Immigrants contribute a lot to this country, whether they are here lawfully or not.
However, as an immigrant, if you fall on hard times, get injured, or lose your job, you may be wondering if the same benefits available to American citizens can help you too. Many immigrants are actually eligible for some federal programs, including non-citizen immigrants. Social Security, disability, food stamps, and medical benefits can help a struggling family pull through after an injury or illness.
Different federal programs have different requirements for eligibility. Eligibility for these federal benefits is based on several factors, including:
Immigration status is a factor, and undocumented status may mean you are ineligible for benefits. However, even if you are undocumented, your children may be eligible for federal or state benefits, depending on their status. Generally, undocumented immigrants are not eligible for most federal public benefits, including:
Qualified non-citizens who may be eligible for benefits still have to meet the other requirements of the programs, which may include work requirements, income limits, and asset limits. Qualified non-citizens for federal benefits vary by program, and may include:
Even if you are not eligible for federal benefits, check your state benefit programs. Many states make immigrants eligible for state benefits, including healthcare, food assistance, and temporary cash benefits.
Temporary Assistance for Needy Families (TANF) provides cash benefits to help low-income families with children achieve self-sufficiency. TANF is run at the state level and provides monthly cash assistance payments and other services. Eligibility depends on immigration status. TANF is available for LPRs with a substantial work history or military connection, and refugees, asylees, and other humanitarian cases. For other LPRs, there may be additional eligibility requirements. LPRs without 40 quarters of work earnings are generally not eligible for five years after entry. Generally, unauthorized immigrants are not eligible for TANF benefits.
Medicaid and the Children’s Health Insurance Program (CHIP) provide health care benefits. Immigrants who are “qualified non-citizens” are generally eligible for Medicaid and CHIP. Qualified non-citizens include:
Some non-citizens, including green card holders, have a five-year waiting period before they can get health care. Other non-citizens, including refugees and asylees, are exempt from the waiting period.
SNAP is the Supplemental Nutrition Assistance Program (SNAP). This federal government program is operated at the state level to provide access to food. No family should have to worry about going hungry when the country produces more food than we can consume. SNAP provides nutrition benefits to help families get enough healthy food without worrying about where their next paycheck will come from.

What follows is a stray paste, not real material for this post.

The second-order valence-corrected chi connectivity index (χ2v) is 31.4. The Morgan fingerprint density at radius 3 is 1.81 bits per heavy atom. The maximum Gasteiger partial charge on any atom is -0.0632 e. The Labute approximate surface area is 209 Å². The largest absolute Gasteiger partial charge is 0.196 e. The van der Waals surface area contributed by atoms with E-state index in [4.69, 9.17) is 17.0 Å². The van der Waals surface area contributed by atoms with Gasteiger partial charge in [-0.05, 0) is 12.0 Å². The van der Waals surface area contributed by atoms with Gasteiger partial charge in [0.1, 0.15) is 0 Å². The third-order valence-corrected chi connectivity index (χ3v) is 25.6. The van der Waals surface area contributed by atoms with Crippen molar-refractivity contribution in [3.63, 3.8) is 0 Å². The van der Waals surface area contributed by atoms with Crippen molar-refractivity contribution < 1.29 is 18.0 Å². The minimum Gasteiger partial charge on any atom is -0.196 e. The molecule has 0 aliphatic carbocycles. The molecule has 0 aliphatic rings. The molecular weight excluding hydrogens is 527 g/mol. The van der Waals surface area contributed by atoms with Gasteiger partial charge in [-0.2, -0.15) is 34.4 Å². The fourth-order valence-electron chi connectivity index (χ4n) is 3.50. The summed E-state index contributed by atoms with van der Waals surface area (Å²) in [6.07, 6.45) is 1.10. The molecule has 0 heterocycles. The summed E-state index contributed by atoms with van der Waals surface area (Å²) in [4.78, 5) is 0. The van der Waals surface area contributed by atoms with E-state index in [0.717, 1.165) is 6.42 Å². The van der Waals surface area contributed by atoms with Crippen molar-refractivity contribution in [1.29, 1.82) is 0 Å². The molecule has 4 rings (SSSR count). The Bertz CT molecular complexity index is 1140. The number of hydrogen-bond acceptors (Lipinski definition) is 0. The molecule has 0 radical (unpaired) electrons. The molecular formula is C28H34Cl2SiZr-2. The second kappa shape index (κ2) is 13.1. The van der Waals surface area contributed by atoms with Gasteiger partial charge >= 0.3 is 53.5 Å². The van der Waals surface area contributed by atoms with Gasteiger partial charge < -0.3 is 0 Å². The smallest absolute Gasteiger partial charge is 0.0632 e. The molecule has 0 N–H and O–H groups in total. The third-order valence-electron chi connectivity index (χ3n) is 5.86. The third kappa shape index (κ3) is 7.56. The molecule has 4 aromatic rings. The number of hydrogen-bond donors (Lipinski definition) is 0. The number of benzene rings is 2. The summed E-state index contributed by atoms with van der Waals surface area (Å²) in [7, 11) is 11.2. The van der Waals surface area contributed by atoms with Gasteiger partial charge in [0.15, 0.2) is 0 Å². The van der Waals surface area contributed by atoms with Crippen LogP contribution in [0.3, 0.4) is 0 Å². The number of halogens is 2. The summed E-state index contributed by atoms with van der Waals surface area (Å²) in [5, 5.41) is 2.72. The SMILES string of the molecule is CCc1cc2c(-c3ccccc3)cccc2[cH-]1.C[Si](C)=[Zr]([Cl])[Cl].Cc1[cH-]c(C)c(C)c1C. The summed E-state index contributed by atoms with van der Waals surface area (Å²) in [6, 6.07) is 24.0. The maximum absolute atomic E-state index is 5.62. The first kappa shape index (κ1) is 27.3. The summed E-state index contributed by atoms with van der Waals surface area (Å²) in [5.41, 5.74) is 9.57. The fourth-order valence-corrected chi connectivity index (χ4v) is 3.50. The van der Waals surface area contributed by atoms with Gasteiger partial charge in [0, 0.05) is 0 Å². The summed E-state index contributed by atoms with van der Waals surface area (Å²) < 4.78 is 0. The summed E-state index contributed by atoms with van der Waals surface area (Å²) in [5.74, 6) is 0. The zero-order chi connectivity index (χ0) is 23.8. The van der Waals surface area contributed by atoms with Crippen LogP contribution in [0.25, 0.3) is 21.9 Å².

SNAP benefits are available to lawfully present non-citizens who meet the SNAP qualifications. Eligibility is based on a few factors, including income, resources, number of children, and work requirements. Some eligible non-citizens are eligible without a waiting period, including:
Other qualified non-citizens are eligible after a waiting period, including LPRs who have earned or can be credited with 40 quarters of work.
Qualifying immigrants are eligible for Social Security Disability Income (SSDI) and Supplemental Security Income (SSI). Generally, if you have worked and paid into the Social Security system with enough work credits, you are eligible for benefits. For SSI and SSDI, you may have to fall within one of the classifications granted by the Department of Homeland Security (DHS), including:
Other non-citizens may be eligible for disability benefits, and there may be credits of work requirements to qualify. If you have any questions about eligibility for federal benefits, you can safely talk to a Social Security Disability lawyer for help. Your attorney is there to look out for your best interests, no matter what your immigration status is.
When it comes to immigration and whether you can live and work where you want, every detail matters. When the slightest paperwork error or missed deadline can mean years of delays, it is essential to do things right the first time. An experienced immigration lawyer can address your particular needs with immigration, and put you in the best position for a positive outcome. Take the first step now and contact a local immigration attorney to discuss your rights and specific situation.